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What can federal whistleblowers really expect?

| Oct 22, 2019 | Employee Rights

No one wants to feel guilty. No one wants to wake up in the morning sick to the stomach because something illegal or discriminatory is happening at work. That’s why we have whistleblowers.

These honest and hardworking employees tend to approach their jobs with integrity. They care about the ways the government helps others. When they spot abuses of power and other wrongdoings, they stand up and speak out. Because their words and actions often lead to real change, the law affords them certain protections. However, the reality is that the process is rarely as simple or painless as it is meant to be.

What potential whistleblowers need to know about retaliation

Whistleblowers have been in the news a lot of late. From the whistleblower who reported against the White House to the various whistleblowers who have reported wrongdoing within the VA, these men and women have drawn attention to some disturbing problems. They have changed the ways the public has looked at and talked about these organizations.

But they have also paid a price.

As several whistleblowers told The Washington Post, the fact that the law bans retaliation doesn’t mean whistleblowers won’t face it. To the contrary, the whistleblowers who spoke to the Post all suffered retaliation. Their reports all met resistance, and their superiors told them to lie or simply lied for them.

They weren’t all fired, however. Instead, they faced multiple forms of retaliation, including:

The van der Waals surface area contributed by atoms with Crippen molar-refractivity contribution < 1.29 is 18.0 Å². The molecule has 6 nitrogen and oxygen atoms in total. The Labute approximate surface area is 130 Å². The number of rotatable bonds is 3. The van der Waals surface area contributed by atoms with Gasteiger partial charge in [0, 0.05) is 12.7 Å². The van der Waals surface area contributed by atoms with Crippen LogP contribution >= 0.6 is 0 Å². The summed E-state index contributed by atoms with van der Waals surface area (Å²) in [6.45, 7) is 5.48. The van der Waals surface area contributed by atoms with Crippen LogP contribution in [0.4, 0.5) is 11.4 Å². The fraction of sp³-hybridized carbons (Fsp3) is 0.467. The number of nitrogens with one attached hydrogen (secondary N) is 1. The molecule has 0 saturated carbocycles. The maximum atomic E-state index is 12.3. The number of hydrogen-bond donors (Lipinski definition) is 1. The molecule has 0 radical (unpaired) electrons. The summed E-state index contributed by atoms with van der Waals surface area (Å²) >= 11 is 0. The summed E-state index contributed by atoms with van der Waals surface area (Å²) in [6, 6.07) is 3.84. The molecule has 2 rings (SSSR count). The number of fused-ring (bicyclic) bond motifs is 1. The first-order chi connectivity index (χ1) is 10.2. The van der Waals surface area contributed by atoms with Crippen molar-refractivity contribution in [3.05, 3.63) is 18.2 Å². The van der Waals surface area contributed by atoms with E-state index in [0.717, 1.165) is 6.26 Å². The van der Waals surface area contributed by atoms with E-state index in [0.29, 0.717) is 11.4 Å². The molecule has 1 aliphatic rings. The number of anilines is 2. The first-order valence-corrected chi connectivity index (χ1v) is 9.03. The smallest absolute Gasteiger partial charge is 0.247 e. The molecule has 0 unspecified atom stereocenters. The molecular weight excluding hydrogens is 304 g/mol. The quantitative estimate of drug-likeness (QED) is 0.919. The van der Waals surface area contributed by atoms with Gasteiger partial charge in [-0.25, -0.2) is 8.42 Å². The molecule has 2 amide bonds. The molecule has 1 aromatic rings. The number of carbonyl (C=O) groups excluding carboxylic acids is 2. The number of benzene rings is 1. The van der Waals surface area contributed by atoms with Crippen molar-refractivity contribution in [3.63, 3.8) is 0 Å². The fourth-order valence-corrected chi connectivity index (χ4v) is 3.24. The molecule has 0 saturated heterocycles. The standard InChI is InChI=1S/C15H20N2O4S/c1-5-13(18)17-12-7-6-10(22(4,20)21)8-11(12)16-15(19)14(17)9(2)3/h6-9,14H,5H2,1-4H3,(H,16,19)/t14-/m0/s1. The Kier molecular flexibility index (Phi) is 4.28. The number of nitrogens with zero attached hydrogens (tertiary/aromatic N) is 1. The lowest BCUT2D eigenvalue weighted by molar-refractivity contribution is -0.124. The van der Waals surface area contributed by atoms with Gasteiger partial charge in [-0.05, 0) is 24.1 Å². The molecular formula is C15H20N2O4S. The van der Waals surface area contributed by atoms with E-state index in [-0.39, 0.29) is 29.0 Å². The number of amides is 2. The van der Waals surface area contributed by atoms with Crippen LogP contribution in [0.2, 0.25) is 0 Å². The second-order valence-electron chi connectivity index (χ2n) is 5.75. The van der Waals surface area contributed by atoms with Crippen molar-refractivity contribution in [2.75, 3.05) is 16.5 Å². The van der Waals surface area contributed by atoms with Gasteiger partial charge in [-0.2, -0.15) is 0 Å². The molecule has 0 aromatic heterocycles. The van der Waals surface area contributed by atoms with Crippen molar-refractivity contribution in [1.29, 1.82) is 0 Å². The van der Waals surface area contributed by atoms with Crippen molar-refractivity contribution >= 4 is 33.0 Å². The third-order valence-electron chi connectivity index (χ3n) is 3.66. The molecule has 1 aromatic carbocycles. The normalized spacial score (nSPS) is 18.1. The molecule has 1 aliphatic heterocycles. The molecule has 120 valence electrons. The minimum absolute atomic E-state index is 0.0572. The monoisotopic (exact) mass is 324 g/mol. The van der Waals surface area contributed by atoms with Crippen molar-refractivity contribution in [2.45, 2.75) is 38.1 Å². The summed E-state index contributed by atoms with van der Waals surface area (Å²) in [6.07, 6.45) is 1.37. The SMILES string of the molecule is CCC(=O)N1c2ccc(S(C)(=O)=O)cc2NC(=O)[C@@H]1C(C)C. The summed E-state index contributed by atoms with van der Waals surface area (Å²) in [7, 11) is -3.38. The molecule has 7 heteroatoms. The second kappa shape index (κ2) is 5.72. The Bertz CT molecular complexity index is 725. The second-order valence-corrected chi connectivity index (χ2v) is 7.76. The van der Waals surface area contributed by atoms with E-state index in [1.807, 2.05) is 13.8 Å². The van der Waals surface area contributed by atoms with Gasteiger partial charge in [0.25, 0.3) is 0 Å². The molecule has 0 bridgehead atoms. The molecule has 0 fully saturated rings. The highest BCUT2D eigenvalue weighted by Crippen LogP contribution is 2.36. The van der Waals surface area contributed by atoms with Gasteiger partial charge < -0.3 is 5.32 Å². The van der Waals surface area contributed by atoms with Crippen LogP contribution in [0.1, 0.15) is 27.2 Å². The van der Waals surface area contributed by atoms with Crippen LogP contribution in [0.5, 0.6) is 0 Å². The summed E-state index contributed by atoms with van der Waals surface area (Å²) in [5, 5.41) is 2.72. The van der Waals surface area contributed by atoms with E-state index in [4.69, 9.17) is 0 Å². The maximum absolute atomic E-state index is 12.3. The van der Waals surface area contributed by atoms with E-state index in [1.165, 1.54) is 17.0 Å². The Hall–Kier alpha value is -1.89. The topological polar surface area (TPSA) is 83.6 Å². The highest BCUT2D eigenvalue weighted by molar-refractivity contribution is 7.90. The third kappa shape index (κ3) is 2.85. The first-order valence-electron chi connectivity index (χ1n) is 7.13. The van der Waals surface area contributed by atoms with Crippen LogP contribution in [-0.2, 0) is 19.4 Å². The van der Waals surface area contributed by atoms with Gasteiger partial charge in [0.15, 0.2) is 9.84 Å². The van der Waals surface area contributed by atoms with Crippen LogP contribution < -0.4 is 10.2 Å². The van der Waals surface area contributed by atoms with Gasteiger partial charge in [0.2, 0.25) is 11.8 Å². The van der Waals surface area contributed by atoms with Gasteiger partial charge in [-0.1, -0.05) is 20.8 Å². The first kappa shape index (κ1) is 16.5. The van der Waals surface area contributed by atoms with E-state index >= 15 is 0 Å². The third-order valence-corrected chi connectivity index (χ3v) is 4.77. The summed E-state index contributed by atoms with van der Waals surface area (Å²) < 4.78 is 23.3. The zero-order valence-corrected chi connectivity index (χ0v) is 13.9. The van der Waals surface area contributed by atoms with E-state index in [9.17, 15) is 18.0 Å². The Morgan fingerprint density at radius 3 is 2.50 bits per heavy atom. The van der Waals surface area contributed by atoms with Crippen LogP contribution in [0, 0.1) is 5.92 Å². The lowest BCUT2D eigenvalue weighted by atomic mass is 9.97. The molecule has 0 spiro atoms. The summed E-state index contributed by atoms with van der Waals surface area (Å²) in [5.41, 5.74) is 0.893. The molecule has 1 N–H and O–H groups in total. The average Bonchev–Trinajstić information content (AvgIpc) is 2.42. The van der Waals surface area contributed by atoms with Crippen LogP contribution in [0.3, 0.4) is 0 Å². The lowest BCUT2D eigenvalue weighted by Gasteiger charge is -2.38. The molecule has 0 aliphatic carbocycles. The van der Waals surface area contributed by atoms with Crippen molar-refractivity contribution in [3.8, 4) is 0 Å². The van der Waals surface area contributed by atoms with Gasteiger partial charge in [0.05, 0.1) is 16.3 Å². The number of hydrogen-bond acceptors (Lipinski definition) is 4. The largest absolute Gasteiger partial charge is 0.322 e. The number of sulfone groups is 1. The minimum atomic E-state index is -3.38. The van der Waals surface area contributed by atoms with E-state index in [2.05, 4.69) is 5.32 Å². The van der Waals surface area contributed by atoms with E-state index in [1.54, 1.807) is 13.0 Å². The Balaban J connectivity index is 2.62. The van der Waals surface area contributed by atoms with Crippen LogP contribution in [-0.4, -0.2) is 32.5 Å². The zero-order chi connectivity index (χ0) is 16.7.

• Dead-end assignments
  • Disciplinary actions
  • Ostracism
  • Docked pay
  • Limited access or work privileges

Despite the fact these whistleblowers faced serious retaliation, they all said they would do it again. They just didn’t want other whistleblowers to proceed with false expectations because, as one said, “hell on Earth will come at them.”

How to be smart about whistleblowing

The whistleblowers spoke out because their consciences compelled them. They didn’t think they were going to make their lives easier, but some were still surprised how rough their lives were afterward. They learned from their experiences and some offered advice for others who might step forward:

  • Understand that speaking out may have an effect on your career, family and personal life – but retaliation by your employer is illegal
  • Assuming you step forward, document everything

More than one of these whistleblowers stressed the importance of good record-keeping. In the face of lies from further up the chain, potential retaliation and lies about the retaliation, records of the facts are crucial.

An experienced attorney can help potential whistleblowers review the facts of their cases, build those cases, point to the records they’ll need to keep and use those records to highlight later retaliation.

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